We also felt like the book includes excellent practical advice, for example, in dealing with conflict; humour can be a useful tool to defuse tension. The author’s position as an industry leader enables insightful useful practical advice.

Although the consensus is that ‘Why Men Win at Work’ is a powerful, practical, and persuasive book that is ideal for sharing with newcomers thinking about diversity, the brevity of the book means that underlying complexity is not fully addressed, nor are other protected characteristics beyond the occasional brief mention, and intersectionality of gender with other characteristics is not covered. Some WiC members feel there are points in the book that we don’t fully agree with such as the assertion that sport might be an easy fix for increasing woman’s resilience to failure, or that men are better at taking criticism (or do they often deflect blame?). Some of the ‘The science bit’ chapter is thought to be inaccurate by our members, and we would suggest using the book as an opener, and then with an engaged audience you can start more nuanced diversity conversations, and encourage the reading of books by specialists who have debunked some of the past ‘science’ on gender, e.g., Inferior, Invisible Women, Delusions of Gender and Testosterone Rex.

The additional chapter in the new edition on Covid-19 highlights that flexible working during the pandemic has not helped equality, with women taking on more household and childcare responsibilities, and so although flexible working can help some women, there need to be a range of changes to organisations and societal attitudes to improve gender diversity at senior levels in the workforce.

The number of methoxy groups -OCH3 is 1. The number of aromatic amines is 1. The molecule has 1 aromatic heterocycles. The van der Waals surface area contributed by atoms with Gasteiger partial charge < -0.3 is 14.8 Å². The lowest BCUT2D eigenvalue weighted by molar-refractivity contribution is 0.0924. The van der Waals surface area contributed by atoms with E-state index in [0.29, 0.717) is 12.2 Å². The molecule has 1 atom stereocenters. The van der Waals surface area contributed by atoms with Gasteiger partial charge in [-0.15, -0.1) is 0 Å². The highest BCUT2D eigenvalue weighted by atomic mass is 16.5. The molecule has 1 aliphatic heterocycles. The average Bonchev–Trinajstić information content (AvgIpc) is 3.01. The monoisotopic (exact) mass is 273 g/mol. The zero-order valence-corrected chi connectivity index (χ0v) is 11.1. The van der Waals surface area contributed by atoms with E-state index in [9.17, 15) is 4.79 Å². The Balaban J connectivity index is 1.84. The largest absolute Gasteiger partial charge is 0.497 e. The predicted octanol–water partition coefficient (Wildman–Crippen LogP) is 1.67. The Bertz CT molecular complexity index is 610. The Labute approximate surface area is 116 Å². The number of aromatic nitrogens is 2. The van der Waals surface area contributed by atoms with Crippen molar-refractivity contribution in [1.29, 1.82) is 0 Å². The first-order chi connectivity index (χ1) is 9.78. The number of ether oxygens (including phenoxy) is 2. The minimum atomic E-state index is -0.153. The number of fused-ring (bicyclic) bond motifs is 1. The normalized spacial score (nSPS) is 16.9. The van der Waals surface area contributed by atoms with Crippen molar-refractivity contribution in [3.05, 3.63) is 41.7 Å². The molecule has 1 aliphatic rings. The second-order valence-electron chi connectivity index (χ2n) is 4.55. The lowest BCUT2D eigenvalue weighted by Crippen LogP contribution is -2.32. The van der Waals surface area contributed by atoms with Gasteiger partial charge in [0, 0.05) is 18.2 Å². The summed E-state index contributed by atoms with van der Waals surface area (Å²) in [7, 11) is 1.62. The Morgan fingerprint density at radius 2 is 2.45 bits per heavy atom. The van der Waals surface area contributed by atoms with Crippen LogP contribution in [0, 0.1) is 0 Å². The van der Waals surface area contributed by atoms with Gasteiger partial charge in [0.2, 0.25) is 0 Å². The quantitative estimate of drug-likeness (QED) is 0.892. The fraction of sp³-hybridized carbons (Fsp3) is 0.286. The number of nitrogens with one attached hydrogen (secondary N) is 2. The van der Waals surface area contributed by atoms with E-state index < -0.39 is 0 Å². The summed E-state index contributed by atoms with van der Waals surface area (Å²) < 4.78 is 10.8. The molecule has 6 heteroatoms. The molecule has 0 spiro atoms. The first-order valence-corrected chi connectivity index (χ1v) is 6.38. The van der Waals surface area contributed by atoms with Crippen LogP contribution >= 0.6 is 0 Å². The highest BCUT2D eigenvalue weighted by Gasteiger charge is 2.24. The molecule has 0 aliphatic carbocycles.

Gill Whitty-Collins concludes the book with tips to drive equality, for both individuals and organisations, some of which include:

For organisations:

  • The importance of gender diversity at 50:50 at all levels throughout the organisation, as well as recruiting women. Set goals and change systems and processes to deliver it.
  • Hire and measure leaders and managers on their inclusive behaviours.
  • Hiring for diversity (NOT hiring for people who fit in) to eradicate the existing dominant culture and ensuring adverts don’t bias toward existing dominant culture.
  • Paid parental leave should be not just equally available to men and women, but men should be actively encouraged (or even enforced) to take an equal share of it.

For everyone who this will help:

  • Make time for networking and self-promotion.
  • We can sound more confident by not undermining self by ending phrases with questions.
  • Realise that everyone is winging it sometimes and putting on a performance.
  • Reframe imposter syndrome and humility and thoroughness.
  • Say goodbye to perfectionism and make friends with failure.
  • Are you your partner’s servant?
  • Be proud to say you are a feminist and be your authentic self when leading.

For men (as allies of women and non-binary persons):

  • Be open supporters of women and non-binary colleagues and champion their work.
  • Feminism is good for everyone and great for business.
  • Don’t hire ‘mini-me’s!’ – hire for diversity.
  • Watch your language (don’t use words like ‘bossy’ or ‘pushy’ about women that you wouldn’t use about men) and watch your behaviour in meetings (help everyone contribute).
  • Sponsor women. Go beyond just mentoring and proactively support and champion women. Share and encourage them to seize opportunities and advocate for them for promotions and development opportunities.
  • Take your paternity leave and do 50% of the household work. You can also watch interviews with Gill Whitty-Collins talking about the book on her website.